ESCRS - Understanding Glaucoma Genetics
ESCRS - Understanding Glaucoma Genetics

Understanding Glaucoma Genetics

Methods for gene discovery and implications for understanding disease mechanisms and improving patient care. Cheryl Guttman Krader reports from ARVO 2022 in Denver, Colorado, USA

Genetic investigations are providing new insights on glaucoma pathophysiology, disease risk, and therapeutic opportunities, said Janey Wiggs MD, PhD, during her Mildred Weisenfeld Award for Excellence in Ophthalmology at this year’s ARVO conference. “Glaucoma is the leading cause of irreversible blindness throughout the world, and elevated IOP - which is commonly monitored as a sign of glaucoma - is an important risk factor. But many patients with glaucoma do not have elevated IOP,” said Dr Wiggs. “Importantly, the disease mechanisms responsible for regulating IOP and optic nerve degeneration are poorly understood. So, our group and others have used a genetic approach to try to understand more about the pathophysiology of glaucoma: where the discovery and

Methods for gene discovery and implications for understanding disease mechanisms and improving patient care.

Cheryl Guttman Krader reports from ARVO 2022 in Denver, Colorado, USA

Genetic investigations are providing new insights on glaucoma pathophysiology, disease risk, and therapeutic opportunities, said Janey Wiggs MD, PhD, during her Mildred Weisenfeld Award for Excellence in Ophthalmology at this year’s ARVO conference.

“Glaucoma is the leading cause of irreversible blindness throughout the world, and elevated IOP – which is commonly monitored as a sign of glaucoma – is an important risk factor. But many patients with glaucoma do not have elevated IOP,” said Dr Wiggs.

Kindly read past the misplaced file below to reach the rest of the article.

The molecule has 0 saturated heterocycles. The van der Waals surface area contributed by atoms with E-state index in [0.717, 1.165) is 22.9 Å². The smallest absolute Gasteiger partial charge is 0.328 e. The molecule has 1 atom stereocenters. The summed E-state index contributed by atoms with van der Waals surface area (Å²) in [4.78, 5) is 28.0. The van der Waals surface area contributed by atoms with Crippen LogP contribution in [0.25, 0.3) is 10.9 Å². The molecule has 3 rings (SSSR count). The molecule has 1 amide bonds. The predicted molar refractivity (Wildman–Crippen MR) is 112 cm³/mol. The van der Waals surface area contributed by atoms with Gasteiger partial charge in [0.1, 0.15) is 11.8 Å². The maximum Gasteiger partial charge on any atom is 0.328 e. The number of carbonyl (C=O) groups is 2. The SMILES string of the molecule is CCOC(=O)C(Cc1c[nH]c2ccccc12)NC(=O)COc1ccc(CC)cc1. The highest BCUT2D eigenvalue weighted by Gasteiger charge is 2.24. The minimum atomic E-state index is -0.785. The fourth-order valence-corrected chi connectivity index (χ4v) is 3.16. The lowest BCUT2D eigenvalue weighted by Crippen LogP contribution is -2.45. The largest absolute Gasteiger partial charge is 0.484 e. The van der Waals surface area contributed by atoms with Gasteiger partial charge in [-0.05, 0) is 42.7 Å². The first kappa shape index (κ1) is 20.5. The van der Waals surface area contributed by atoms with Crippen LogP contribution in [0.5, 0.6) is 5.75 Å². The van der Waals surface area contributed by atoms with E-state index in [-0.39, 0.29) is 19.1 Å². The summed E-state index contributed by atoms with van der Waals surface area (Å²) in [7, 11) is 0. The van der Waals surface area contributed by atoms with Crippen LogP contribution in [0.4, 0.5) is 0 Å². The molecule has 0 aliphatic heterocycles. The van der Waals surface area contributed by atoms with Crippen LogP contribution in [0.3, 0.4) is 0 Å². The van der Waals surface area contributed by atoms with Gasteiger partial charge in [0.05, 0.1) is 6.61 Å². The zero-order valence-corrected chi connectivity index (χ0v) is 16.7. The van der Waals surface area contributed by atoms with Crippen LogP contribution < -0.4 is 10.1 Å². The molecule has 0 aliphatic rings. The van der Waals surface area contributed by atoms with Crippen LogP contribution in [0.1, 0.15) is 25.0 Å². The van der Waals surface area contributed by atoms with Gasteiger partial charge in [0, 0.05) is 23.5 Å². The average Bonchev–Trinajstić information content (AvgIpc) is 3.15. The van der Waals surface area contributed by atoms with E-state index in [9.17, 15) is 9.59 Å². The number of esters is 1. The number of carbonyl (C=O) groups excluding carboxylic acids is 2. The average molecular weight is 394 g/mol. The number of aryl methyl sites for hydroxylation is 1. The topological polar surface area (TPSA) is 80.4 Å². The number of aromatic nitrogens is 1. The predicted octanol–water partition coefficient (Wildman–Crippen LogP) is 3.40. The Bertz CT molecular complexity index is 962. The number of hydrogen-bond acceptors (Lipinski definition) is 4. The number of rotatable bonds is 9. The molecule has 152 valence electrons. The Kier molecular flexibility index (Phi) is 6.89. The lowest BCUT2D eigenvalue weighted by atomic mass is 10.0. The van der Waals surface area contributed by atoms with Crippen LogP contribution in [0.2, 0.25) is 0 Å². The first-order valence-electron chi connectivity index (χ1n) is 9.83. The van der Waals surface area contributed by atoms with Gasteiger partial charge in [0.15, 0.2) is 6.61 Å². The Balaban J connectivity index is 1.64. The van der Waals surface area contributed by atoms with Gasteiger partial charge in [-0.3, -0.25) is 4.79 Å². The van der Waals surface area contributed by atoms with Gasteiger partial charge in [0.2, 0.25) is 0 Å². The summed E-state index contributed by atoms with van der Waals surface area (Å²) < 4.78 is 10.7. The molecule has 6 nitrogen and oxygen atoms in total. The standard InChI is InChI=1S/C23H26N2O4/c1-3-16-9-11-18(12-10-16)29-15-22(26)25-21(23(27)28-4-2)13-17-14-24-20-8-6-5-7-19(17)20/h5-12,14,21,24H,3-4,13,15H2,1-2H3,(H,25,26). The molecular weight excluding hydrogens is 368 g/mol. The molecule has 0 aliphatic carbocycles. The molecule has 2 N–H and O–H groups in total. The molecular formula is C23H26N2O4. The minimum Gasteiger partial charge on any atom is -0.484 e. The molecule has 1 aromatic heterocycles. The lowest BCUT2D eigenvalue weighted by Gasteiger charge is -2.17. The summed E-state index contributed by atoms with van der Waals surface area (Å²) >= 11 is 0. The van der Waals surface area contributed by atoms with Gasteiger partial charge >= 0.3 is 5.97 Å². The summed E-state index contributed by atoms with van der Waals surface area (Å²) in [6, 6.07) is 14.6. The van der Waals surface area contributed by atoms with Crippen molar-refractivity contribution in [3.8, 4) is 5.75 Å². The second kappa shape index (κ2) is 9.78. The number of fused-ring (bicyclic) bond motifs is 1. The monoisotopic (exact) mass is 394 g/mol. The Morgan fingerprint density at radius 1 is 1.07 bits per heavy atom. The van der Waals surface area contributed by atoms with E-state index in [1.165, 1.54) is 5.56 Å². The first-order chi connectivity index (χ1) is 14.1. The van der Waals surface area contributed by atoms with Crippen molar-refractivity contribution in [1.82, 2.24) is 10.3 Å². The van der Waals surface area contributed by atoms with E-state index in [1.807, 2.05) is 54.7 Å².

“Importantly, the disease mechanisms responsible for regulating IOP and optic nerve degeneration are poorly understood. So, our group and others have used a genetic approach to try to understand more about the pathophysiology of glaucoma: where the discovery and characterisation of genes that cause or contribute to glaucoma susceptibility can help us identify the molecular events that define disease mechanisms and, therefore, identify potential therapeutic targets that allow the development of therapies that approach the root cause of glaucoma.”

Additionally, an important part of finding genes for glaucoma is their use for genetic testing to identify people at high risk for the disease so they can have tailored surveillance and monitoring and receive timely treatment that will potentially prevent the development of irreversible blindness, she noted.

In reviewing glaucoma gene discovery research and its clinical applications, Dr Wiggs divided her talk into discussions of early- and adult-onset forms of glaucoma. The early-onset glaucomas – which include juvenile open-angle glaucoma, congenital glaucoma, and developmental glaucomas – are inherited as Mendelian autosomal recessive or dominant traits and caused by rare mutations that have very large biologic effects.

“If someone has one of these mutations, chances are the person has the disease,” she said.

Notable progress has been made in research focusing on the genetics of early-onset glaucomas. To date, 15 causative genes for early-onset glaucomas have been discovered using linkage analysis, whole exome, and whole genome sequencing, Dr Wiggs reported.